First photo above: Second-graders in Ashley McLean’s classroom design Ogden Elementary’s new media center. Second photo: Third-graders in John Federovitch’s classroom work on designing an outdoor learning space for Ogden.
Planning is underway for the first phase of several construction projects thanks to voters who approved the district’s Feb. 14 bond measure.
Preparation for today’s construction projects began two years ago with the first of 11 planning symposia that involved teachers, support staff, students, parents, partners and community members in reimagining their future schools. Design concepts generated in the symposia are now being used as a starting point for the actual school designs.
For each new and replacement school, the final design process involves a core team of school staff members and architects. Ogden Elementary School, scheduled to open September 2019, will be the first school to be completed.
Ogden teachers have embraced the construction of their new school as a schoolwide, project-based learning opportunity. “Designing a Dream” has Ogden students thinking like architects.
Said Principal April Whipple, “The students’ driving question is ‘How do we as architects design an effective elementary school?’”
Students will design a space and, working in teams, build a physical model.
“You get to brainstorm ideas of what you want in the new place that you’re designing,” said second-grader Casey Contreras, whose vision for a new media center included a hands-on science area and tent and treehouse for reading.
Third-graders like Mario Richmond were tasked with designing an outdoor learning space. “I want to be able to grow vegetables and plants and a whole bunch of different fruits and vegetables,” he said. “It would be awesome to see some of my ideas that were given to the architects.”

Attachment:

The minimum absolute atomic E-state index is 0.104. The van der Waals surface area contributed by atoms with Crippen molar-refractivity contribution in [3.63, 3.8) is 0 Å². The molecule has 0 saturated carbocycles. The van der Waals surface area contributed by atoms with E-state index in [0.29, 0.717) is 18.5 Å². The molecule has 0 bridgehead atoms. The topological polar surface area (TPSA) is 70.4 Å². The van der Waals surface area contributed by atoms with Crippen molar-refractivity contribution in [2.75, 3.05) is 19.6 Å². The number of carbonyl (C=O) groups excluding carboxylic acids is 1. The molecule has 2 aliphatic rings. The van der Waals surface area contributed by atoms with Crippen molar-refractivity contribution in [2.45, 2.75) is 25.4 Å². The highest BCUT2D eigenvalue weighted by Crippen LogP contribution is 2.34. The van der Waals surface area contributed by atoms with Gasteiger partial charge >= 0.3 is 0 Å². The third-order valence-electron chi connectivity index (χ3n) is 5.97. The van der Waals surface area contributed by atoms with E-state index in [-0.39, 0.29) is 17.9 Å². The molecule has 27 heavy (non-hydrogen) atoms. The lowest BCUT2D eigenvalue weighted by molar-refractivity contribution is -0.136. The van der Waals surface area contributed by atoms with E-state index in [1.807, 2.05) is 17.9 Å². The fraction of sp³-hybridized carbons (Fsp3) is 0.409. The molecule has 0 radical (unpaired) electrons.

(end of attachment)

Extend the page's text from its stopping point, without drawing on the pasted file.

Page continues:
Meanwhile, Ogden’s core team meets every other week with LSW Architects to design the new school. First-grade teacher Jenelle Moore is a member of the core team.
“We have an opportunity to build a school for our culture and our community,” said Moore. “There’s not a prototype that we have to fit into. We get to build something for our students, which is really nice.”
In addition to the core team, the architects also meet with individual focus groups from the school—secretaries and clerks, teachers, nurses, custodial and kitchen staff—to get input for those specific spaces. The result will be a building that is uniquely designed for its school community.
Core teams and focus groups from Marshall and Truman elementary schools, McLoughlin Middle School, Vancouver iTech Preparatory and Lieser Campus also are working simultaneously with architects to design their schools. Once the design work and plans are finalized, contractors will be hired to build the schools.
Back at Ogden, students will finalize their own designs and present them to the architects. And, who knows? It’s possible that some of the budding student-architects’ ideas will be included in the final school design.
Said Contreras, “I can go back when I’m older and be like, ‘I designed this.’ I didn’t do this by myself, but I designed this part. It’s fun.”